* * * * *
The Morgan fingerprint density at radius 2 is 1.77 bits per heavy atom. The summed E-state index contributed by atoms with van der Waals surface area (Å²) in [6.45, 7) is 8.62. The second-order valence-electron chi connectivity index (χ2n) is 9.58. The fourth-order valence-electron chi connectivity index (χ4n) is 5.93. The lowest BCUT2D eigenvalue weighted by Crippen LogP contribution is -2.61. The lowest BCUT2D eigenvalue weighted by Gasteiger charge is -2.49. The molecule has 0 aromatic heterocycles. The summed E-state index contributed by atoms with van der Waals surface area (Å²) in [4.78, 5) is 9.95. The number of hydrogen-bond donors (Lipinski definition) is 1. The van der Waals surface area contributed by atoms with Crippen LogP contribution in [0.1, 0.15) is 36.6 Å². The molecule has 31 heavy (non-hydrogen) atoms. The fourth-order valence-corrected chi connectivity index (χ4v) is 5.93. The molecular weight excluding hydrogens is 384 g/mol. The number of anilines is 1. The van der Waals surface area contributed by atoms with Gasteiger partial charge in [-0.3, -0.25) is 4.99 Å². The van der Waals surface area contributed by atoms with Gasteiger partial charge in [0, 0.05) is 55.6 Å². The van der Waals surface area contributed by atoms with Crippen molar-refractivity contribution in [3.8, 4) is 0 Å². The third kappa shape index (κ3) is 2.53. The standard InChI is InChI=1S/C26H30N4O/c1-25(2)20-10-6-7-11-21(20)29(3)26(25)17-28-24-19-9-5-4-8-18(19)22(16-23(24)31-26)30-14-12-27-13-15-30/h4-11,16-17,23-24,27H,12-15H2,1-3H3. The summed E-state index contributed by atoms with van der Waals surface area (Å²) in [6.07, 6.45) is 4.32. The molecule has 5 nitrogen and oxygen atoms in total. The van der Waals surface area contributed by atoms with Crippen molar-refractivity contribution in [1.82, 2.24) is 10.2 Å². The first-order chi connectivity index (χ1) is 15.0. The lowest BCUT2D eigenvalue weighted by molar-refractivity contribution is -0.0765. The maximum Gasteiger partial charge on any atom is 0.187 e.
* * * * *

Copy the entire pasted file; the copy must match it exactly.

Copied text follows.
The Morgan fingerprint density at radius 2 is 1.77 bits per heavy atom. The summed E-state index contributed by atoms with van der Waals surface area (Å²) in [6.45, 7) is 8.62. The second-order valence-electron chi connectivity index (χ2n) is 9.58. The fourth-order valence-electron chi connectivity index (χ4n) is 5.93. The lowest BCUT2D eigenvalue weighted by Crippen LogP contribution is -2.61. The lowest BCUT2D eigenvalue weighted by Gasteiger charge is -2.49. The molecule has 0 aromatic heterocycles. The summed E-state index contributed by atoms with van der Waals surface area (Å²) in [4.78, 5) is 9.95. The number of hydrogen-bond donors (Lipinski definition) is 1. The van der Waals surface area contributed by atoms with Crippen LogP contribution in [0.1, 0.15) is 36.6 Å². The molecule has 31 heavy (non-hydrogen) atoms. The fourth-order valence-corrected chi connectivity index (χ4v) is 5.93. The molecular weight excluding hydrogens is 384 g/mol. The number of anilines is 1. The van der Waals surface area contributed by atoms with Gasteiger partial charge in [-0.3, -0.25) is 4.99 Å². The van der Waals surface area contributed by atoms with Gasteiger partial charge in [0, 0.05) is 55.6 Å². The van der Waals surface area contributed by atoms with Crippen molar-refractivity contribution in [3.8, 4) is 0 Å². The third kappa shape index (κ3) is 2.53. The standard InChI is InChI=1S/C26H30N4O/c1-25(2)20-10-6-7-11-21(20)29(3)26(25)17-28-24-19-9-5-4-8-18(19)22(16-23(24)31-26)30-14-12-27-13-15-30/h4-11,16-17,23-24,27H,12-15H2,1-3H3. The summed E-state index contributed by atoms with van der Waals surface area (Å²) in [6.07, 6.45) is 4.32. The molecule has 5 nitrogen and oxygen atoms in total. The van der Waals surface area contributed by atoms with Crippen molar-refractivity contribution in [1.82, 2.24) is 10.2 Å². The first-order chi connectivity index (χ1) is 15.0. The lowest BCUT2D eigenvalue weighted by molar-refractivity contribution is -0.0765. The maximum Gasteiger partial charge on any atom is 0.187 e.